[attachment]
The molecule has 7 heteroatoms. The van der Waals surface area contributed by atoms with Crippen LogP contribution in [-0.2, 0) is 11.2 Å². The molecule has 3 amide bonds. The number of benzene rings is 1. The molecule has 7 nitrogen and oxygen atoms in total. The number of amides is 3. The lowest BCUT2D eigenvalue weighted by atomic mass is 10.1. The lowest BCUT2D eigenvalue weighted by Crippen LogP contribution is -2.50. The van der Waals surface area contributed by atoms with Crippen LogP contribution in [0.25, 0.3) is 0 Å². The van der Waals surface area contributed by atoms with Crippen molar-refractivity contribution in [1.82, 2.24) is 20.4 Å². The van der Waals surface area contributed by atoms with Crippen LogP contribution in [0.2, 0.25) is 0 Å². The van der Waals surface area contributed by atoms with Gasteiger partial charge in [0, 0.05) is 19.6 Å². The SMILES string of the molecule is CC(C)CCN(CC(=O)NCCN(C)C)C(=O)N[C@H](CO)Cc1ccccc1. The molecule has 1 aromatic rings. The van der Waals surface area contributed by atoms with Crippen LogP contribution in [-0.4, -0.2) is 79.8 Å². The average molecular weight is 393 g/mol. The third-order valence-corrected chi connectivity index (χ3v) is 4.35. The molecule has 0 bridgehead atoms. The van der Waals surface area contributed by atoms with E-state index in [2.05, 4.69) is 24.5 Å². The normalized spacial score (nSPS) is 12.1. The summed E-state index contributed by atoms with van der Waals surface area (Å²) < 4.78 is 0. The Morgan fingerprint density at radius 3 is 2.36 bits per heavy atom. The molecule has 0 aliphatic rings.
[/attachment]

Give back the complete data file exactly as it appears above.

The molecule has 7 heteroatoms. The van der Waals surface area contributed by atoms with Crippen LogP contribution in [-0.2, 0) is 11.2 Å². The molecule has 3 amide bonds. The number of benzene rings is 1. The molecule has 7 nitrogen and oxygen atoms in total. The number of amides is 3. The lowest BCUT2D eigenvalue weighted by atomic mass is 10.1. The lowest BCUT2D eigenvalue weighted by Crippen LogP contribution is -2.50. The van der Waals surface area contributed by atoms with Crippen LogP contribution in [0.25, 0.3) is 0 Å². The van der Waals surface area contributed by atoms with Crippen molar-refractivity contribution in [1.82, 2.24) is 20.4 Å². The van der Waals surface area contributed by atoms with Crippen LogP contribution in [0.2, 0.25) is 0 Å². The van der Waals surface area contributed by atoms with Gasteiger partial charge in [0, 0.05) is 19.6 Å². The SMILES string of the molecule is CC(C)CCN(CC(=O)NCCN(C)C)C(=O)N[C@H](CO)Cc1ccccc1. The molecule has 1 aromatic rings. The van der Waals surface area contributed by atoms with Crippen LogP contribution in [-0.4, -0.2) is 79.8 Å². The average molecular weight is 393 g/mol. The third-order valence-corrected chi connectivity index (χ3v) is 4.35. The molecule has 0 bridgehead atoms. The van der Waals surface area contributed by atoms with E-state index in [2.05, 4.69) is 24.5 Å². The normalized spacial score (nSPS) is 12.1. The summed E-state index contributed by atoms with van der Waals surface area (Å²) < 4.78 is 0. The Morgan fingerprint density at radius 3 is 2.36 bits per heavy atom. The molecule has 0 aliphatic rings.